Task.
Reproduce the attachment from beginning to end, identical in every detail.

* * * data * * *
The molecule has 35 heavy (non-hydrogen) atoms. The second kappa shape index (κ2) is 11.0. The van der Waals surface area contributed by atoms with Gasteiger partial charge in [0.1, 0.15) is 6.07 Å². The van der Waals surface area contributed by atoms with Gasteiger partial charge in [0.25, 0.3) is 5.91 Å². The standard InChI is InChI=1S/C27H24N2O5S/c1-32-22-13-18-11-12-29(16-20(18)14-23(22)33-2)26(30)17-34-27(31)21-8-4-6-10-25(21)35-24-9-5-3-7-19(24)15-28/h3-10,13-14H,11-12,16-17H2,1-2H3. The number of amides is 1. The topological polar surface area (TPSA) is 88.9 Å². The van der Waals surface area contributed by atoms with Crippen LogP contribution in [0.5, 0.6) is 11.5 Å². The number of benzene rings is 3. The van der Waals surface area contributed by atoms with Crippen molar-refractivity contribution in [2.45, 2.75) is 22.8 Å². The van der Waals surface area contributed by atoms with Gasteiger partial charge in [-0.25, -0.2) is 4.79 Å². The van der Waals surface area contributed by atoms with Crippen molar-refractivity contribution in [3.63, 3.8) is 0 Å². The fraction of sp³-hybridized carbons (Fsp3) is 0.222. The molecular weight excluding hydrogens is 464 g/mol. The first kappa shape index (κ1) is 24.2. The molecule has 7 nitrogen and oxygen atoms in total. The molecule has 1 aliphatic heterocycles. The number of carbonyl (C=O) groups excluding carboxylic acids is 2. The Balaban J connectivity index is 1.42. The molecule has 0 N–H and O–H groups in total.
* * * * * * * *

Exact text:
The molecule has 35 heavy (non-hydrogen) atoms. The second kappa shape index (κ2) is 11.0. The van der Waals surface area contributed by atoms with Gasteiger partial charge in [0.1, 0.15) is 6.07 Å². The van der Waals surface area contributed by atoms with Gasteiger partial charge in [0.25, 0.3) is 5.91 Å². The standard InChI is InChI=1S/C27H24N2O5S/c1-32-22-13-18-11-12-29(16-20(18)14-23(22)33-2)26(30)17-34-27(31)21-8-4-6-10-25(21)35-24-9-5-3-7-19(24)15-28/h3-10,13-14H,11-12,16-17H2,1-2H3. The number of amides is 1. The topological polar surface area (TPSA) is 88.9 Å². The van der Waals surface area contributed by atoms with Crippen LogP contribution in [0.5, 0.6) is 11.5 Å². The number of benzene rings is 3. The van der Waals surface area contributed by atoms with Crippen molar-refractivity contribution in [2.45, 2.75) is 22.8 Å². The van der Waals surface area contributed by atoms with Gasteiger partial charge in [-0.25, -0.2) is 4.79 Å². The van der Waals surface area contributed by atoms with Crippen molar-refractivity contribution in [3.63, 3.8) is 0 Å². The fraction of sp³-hybridized carbons (Fsp3) is 0.222. The molecular weight excluding hydrogens is 464 g/mol. The first kappa shape index (κ1) is 24.2. The molecule has 7 nitrogen and oxygen atoms in total. The molecule has 1 aliphatic heterocycles. The number of carbonyl (C=O) groups excluding carboxylic acids is 2. The Balaban J connectivity index is 1.42. The molecule has 0 N–H and O–H groups in total.